Sri Lankan Beef Curry in the slow cooker is easy, delicious and filled with layers of mouth watering flavors. It is perfect cold weather food (although I love it year round)! Affiliate links have been used to link to items I am discussing.
I am pretty sure every October/November (depending on how far behind I am running) I have a post that begins with me bemoaning losing my daylight. This is that post for this year. I must have started taking the pictures right as the sun went down (this was before the time change) because each successive photo from the same photo session is darker and murkier.
The above is an example of a shot taken probably about 10-15 minutes after the top photo. It is not quite a fair comparison because the second photo is not garnished with bright red sambal oelek, but as you can see the crispness is gone from the photo along with the natural light. All of the editing in the world could not save those pictures. Alas.
This past weekend my in laws were in town and I wanted to cook some dishes and update some photos. I am only mildly ashamed to admit I asked them to please be able to have dinner around 4 pm. A food blogger’s gotta do what a food blogger’s gotta do to preserve that natural daylight for photographing the food!
Anyway, about this Sri Lankan Beef Curry, which I adapted from Olivia Andrews’ Whole Food Slow Cooked: 100 Recipes for the Slow Cooker or Stovetop (<–which I highly recommend by the way). First of all, you know it will fit into your schedule because it is a slow cooker dish. If you have to be gone all day, just brown the beef and prepare the aromatics and spices the night before and then put it all in the slow cooker when you leave that morning. Otherwise, just make it work for you, using the high or low heat settings for whatever works best for your schedule. So now that we have the easy part out of the way, how did it taste?
Fantastic! The whole family loved this Sri Lankan Beef Curry. We love curries like this year round, but I know for many Americans this food is especially tasty in the fall and winter months, making it perfect right now. When we made this I had the last of this season’s locally grown Ancient Sweet Peppers, so I had the idea to slice them into rings instead of hot chile peppers–this worked beautifully! If you cannot handle the heat (or are cooking for people who cannot), I definitely recommend slicing some sweet peppers for a garnish. In the off season a simple sweet bell pepper will work, although it will not make such pretty rings.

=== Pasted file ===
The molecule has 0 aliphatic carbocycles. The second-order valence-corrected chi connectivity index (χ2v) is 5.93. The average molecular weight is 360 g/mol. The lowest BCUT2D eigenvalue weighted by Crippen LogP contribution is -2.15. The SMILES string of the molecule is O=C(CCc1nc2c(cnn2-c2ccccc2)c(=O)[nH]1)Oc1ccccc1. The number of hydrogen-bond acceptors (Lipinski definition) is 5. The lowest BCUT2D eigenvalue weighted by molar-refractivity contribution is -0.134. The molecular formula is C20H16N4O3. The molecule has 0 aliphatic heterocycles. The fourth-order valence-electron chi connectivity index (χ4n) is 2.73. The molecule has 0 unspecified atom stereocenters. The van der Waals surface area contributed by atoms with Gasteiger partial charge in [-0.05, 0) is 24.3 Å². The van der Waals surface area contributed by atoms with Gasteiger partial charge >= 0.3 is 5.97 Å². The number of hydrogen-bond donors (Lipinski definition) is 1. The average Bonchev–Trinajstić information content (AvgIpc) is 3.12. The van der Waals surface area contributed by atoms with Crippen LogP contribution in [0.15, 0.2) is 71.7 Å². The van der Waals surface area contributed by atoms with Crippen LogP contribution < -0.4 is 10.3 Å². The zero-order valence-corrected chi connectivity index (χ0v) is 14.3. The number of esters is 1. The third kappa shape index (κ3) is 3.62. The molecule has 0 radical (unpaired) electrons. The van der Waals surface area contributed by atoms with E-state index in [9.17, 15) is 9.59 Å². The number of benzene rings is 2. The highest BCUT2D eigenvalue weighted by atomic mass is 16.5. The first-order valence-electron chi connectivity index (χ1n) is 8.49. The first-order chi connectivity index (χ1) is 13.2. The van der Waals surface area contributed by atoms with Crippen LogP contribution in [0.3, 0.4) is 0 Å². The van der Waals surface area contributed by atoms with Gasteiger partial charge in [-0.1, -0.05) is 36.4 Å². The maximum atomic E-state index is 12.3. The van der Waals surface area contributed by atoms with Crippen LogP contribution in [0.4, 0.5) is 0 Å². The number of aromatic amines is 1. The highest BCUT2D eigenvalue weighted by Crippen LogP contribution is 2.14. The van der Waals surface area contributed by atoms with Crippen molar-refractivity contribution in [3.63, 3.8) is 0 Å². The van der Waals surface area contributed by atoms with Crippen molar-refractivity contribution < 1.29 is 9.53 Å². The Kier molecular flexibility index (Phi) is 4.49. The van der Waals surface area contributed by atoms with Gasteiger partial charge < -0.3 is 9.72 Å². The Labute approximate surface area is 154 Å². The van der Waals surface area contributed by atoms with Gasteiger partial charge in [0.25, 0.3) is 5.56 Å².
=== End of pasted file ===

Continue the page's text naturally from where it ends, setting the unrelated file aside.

Adapted from Olivia Andrews; the original recipe called for goat; beef or lamb work equally well. In Sri Lanka, pandanus leaf might be used in such a curry, but I do not know where to get any here. A tiny bit of vanilla extract will actually substitute pretty well so don't be afraid to use it! I promise your curry will not taste like a sugar cookie!
- 2 t coarse sea salt, plus more to taste
- 3 lbs beef chuck
- 2 T virgin coconut oil, divided
- 6 green cardamom pods, bruised
- 1 cinnamon stick
- 1/4 t fenugreek (methi) seeds
- 20 fresh or frozen curry leaves
- 1 large onion, diced
- 1/2 t ground turmeric
- 1 t paprika or cayenne pepper
- 1 T minced ginger or ginger paste
- 1 T minced garlic or garlic paste
- 1 t ground cumin
- 1 t ground coriander
- 1 T tomato paste (I used the double strength paste in a tube)
- 1 15 oz can coconut milk
- 1 medium large tomato, chopped
- 1 t raw sugar
- 2 5-inch ends of lemongrass stems, bruised
- 1 t vanilla
- lime or lemon wedges
- sliced chile pepper (we used sweet pepper but hot peppers are more traditional)
- sambal oelek
- Basmati rice
Rub salt over the beef chuck and let stand for 20 minutes. Then brown the entire hunk of meat in 1 tablespoon coconut oil on both sides in either a large pan or a cooktop-safe slow cooker insert over medium heat.
Remove the meat and place in large bowl. Add the second tablespoon of coconut oil with cinnamon stick, cardamom pods and methi seeds. let roast until fragrant, about 2 minutes.
Add curry leaves--stand back as they will splatter. Let roast briefly, about 30 seconds.
Add the onions with a pinch of salt. Let them cook over medium heat, stirring occasionally, until they are caramelized, about 15 minutes. While the onions are cooking, chop the browned beef chuck into 2-inch pieces and place back in the bowl.
Add turmeric and paprika to the cooking onions. Splash with water if the onions are sticking or scorching.
Add the garlic and ginger to the onions and stir. Let cook for 2-3 minutes and then add the ground coriander and cumin. Stir. Add the tomato paste and stir again. Let cook for 30 seconds.
Add the coconut milk, chopped tomato and lemongrass. Bring to a boil. Either add the contents of the pot to the slow cooker or transfer the slow cooker insert to the slow cooker base. Mix in the beef chunks (with accumulated juices) and the vanilla.
Cover with the slow cooker lid and cook for either 4 hours on high or 6-8 hours on low.
The beef should be fork tender when done. Taste for more salt. Serve with Basmati rice, garnished with lemon or lime wedges and sliced fresh chile pepper (sweet or hot). Those of us who enjoy heat also liked it with sambal oelek.
Looking for a collage to pin?
Leave a Reply